(<——— Bonus points for anyone who can identify what this is, and how it connects to the post.)
Heavy, heavy post title for what I intend to be a pretty small post– more of a kickstarter to conversation than anything else.
My friend Joe Henderson sent me this piece on public education on Twitter last week, where it was immediately favorited by such blogging greats as Michael Doyle and Nancy Flanagan. It comes from a collectively written political blog, Permanent Crisis, that focuses on neoliberalism; it’s wonky, but excellent fodder for thinking. If you take a look into neoliberalism, you’ll see that its tenets are spookily reflective of much of school reform rhetoric– or perhaps not so spookily, as many people believe it is the driving force behind an impending collapse of public education.
With mass closings of schools, entire districts declaring bankruptcy, the strings attached to the funding of Race to the Top and NCLB waivers, the disappearance of public higher education in other countries, and the rise of charter schools here, it’s an easy conclusion to draw. The article itself, which also draws this conclusion, is tightly written and linked as well.
I think that’s why I hated it.
I’m not saying it doesn’t discuss a credible view, or discuss it well. I’m mostly saying there are holes to poke in it, both on the side of those who espouse the neoliberal view, and those who label and reject school reform because of it.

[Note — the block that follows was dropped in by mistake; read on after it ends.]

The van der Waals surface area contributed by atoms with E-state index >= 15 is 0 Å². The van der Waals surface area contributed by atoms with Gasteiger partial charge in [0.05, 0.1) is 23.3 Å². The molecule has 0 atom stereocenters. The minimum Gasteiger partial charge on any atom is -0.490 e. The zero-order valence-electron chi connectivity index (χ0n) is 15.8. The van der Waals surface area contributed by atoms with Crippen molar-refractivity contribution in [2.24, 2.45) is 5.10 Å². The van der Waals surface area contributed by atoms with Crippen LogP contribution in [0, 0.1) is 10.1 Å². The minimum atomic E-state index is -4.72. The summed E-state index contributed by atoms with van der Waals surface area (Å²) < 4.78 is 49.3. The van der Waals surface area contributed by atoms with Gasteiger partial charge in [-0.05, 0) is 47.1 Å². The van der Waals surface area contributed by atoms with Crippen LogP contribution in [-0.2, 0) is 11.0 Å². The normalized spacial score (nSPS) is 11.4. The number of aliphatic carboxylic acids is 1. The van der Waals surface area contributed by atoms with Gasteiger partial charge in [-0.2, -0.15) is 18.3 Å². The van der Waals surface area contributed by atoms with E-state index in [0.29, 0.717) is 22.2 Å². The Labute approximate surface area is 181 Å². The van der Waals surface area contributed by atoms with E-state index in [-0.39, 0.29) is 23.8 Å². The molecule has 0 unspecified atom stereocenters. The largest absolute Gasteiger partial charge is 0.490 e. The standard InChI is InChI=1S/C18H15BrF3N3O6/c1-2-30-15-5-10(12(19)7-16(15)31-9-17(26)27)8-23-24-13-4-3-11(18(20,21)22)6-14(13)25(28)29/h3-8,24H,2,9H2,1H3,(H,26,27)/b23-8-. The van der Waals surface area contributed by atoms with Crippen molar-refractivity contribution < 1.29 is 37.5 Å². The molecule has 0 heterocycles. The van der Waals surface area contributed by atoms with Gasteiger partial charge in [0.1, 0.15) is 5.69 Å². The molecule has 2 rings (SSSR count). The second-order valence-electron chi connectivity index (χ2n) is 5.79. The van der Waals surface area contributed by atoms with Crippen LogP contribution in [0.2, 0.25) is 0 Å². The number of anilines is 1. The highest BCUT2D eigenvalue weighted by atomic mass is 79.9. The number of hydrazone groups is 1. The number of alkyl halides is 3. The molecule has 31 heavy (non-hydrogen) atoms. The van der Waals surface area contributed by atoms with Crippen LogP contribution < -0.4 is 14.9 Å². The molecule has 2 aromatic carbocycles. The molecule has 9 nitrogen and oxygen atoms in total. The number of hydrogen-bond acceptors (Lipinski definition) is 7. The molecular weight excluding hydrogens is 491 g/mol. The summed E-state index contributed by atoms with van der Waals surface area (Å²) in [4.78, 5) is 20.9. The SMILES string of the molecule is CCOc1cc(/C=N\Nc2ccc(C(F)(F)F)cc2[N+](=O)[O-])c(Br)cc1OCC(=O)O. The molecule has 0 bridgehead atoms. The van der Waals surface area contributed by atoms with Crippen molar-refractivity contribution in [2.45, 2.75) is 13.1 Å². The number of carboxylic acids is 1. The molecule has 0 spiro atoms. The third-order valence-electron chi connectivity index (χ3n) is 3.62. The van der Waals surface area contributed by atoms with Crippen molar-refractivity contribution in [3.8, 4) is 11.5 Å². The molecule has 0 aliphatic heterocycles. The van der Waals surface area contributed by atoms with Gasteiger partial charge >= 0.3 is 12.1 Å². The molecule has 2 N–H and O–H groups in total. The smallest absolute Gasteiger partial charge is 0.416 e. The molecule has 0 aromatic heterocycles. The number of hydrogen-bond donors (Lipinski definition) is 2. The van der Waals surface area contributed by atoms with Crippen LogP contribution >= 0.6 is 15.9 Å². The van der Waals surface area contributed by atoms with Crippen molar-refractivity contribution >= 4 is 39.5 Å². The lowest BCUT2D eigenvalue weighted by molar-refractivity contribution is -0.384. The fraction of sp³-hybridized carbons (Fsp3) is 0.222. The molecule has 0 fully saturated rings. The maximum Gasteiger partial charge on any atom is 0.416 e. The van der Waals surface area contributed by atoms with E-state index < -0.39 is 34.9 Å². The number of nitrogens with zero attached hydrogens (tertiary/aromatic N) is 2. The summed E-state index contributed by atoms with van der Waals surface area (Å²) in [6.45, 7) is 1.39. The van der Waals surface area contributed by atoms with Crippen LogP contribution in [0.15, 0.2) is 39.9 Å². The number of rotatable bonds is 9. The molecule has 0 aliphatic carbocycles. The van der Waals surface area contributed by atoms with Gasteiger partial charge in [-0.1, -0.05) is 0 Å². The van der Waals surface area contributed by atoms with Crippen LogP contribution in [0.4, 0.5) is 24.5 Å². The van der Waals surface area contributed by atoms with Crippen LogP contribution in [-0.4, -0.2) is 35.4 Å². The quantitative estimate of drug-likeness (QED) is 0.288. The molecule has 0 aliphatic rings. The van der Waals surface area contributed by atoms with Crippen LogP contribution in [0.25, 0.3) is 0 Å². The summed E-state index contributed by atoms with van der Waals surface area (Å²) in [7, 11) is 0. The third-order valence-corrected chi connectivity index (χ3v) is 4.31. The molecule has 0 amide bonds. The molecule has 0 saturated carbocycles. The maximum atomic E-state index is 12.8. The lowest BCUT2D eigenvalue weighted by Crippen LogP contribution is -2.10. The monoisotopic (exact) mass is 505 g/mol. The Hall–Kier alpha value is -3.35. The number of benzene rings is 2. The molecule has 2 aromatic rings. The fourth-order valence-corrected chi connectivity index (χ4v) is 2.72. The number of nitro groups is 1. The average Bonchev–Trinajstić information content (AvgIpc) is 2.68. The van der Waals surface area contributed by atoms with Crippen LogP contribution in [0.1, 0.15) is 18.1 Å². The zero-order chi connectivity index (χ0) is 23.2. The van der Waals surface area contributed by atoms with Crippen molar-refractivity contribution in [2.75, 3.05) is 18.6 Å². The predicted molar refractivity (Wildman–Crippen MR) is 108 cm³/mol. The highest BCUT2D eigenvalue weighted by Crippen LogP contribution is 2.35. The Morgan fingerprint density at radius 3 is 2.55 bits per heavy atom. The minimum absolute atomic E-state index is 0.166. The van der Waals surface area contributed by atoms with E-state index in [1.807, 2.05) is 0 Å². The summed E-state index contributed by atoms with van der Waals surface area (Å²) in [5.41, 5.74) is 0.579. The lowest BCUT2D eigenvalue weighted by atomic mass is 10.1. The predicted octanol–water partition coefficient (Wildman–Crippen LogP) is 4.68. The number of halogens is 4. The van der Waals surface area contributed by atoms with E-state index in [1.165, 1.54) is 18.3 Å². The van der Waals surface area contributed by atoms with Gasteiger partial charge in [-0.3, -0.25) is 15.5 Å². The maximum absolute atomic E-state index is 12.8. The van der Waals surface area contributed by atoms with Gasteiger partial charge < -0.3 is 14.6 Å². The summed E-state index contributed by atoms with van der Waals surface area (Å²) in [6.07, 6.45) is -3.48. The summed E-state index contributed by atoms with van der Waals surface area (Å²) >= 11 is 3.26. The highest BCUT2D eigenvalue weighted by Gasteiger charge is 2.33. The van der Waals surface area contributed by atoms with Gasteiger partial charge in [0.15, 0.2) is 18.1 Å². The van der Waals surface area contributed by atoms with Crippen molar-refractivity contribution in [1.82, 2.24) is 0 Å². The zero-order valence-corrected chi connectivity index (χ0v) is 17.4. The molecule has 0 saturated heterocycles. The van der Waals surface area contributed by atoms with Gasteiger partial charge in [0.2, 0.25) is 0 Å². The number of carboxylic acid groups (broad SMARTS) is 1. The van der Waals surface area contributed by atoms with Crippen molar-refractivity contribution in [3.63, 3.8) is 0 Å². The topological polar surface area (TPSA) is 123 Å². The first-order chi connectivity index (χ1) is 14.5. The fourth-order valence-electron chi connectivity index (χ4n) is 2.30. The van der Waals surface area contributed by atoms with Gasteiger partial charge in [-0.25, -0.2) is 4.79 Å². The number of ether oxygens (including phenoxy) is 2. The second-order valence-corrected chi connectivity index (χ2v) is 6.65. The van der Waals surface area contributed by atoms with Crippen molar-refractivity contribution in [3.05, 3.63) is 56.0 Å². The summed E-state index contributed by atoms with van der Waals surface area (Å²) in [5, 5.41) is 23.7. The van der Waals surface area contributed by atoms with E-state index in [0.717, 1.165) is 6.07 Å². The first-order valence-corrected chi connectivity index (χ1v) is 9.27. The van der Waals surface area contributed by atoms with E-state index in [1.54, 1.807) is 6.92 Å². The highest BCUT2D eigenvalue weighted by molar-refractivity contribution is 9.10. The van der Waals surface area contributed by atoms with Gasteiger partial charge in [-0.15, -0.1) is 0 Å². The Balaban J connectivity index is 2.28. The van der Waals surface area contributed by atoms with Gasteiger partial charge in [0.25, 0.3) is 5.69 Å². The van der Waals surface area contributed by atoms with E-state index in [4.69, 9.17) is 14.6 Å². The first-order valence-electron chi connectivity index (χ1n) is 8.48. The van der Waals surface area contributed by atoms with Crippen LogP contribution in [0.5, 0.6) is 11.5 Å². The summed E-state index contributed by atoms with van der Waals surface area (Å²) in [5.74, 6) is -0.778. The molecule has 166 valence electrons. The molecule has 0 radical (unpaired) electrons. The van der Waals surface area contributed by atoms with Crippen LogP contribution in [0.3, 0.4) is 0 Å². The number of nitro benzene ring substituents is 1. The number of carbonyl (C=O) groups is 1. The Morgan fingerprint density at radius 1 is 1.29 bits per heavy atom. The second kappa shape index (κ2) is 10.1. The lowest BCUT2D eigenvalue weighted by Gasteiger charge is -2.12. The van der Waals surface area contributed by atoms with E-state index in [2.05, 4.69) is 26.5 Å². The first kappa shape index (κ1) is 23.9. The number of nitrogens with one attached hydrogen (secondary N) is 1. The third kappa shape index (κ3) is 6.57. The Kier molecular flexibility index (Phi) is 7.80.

Two quick examples, one from each side.
COMPLETE TRANSPARENCY/CHARTER SCHOOLS ARE NOT EVIL: I am currently hired as a consultant writer for Expeditionary Learning, which in turn has been hired by the state of New York to write some Common Core curriculum. These are, definitively, the smartest, kindest, most collaborative, kid-centered, motivated, and dedicated people I have ever worked with. Period.
SKILLED TRADES ARE MORE IMPORTANT THAN EVER: If Mike Rowe testifying before Congress doesn’t convince you, try this March 2013 reporting from Forbes. While Permanent Crisis’ article seems content to lay the disconnection of education and trades employment directly at neoliberal school reform’s feet, I don’t think this is the case. Neoliberalism in and of itself doesn’t give a damn about what it commodifies, as long as it is commodified. Whether it’s a college degree or a trade doesn’t matter in the end.
Rather, this disconnect, I propose, is more directly the result of the increasing stratification of our economic classes. How can you know the need for someone to pave a road, or run the computers running your auto factory, when you don’t live, work, or talk to anyone who lives those lives?
(Don’t be that person, by the way. Get out and meet some of them– some of the parents of your kids, for example. For the definitive texts on blue-collar work in America (and, scarily, how some white-collar work is exactly the same), check out Barbara Ehrenreich’s Nickel and Dimed and Bait and Switch).
Mainly, here, I am simply concerned about the trend to cull, versus surrender, in conversations about education. It’s so much easier for us to dismiss whole swaths of information instead of looking for the places where the individual story changes the theme…the cracks where the light get in. It’s in the cracks, I have come to understand, where we find hope.
If you do nothing else with this post, check out (again) Mike Rowe in this TED talk, where he gets at the exact same idea.
I’d love for other folks to read The Permanent Crisis article and leave comments on what they think is happening in American public education today, and why– or not, and leave comments on what they think is happening in American public education today anyway.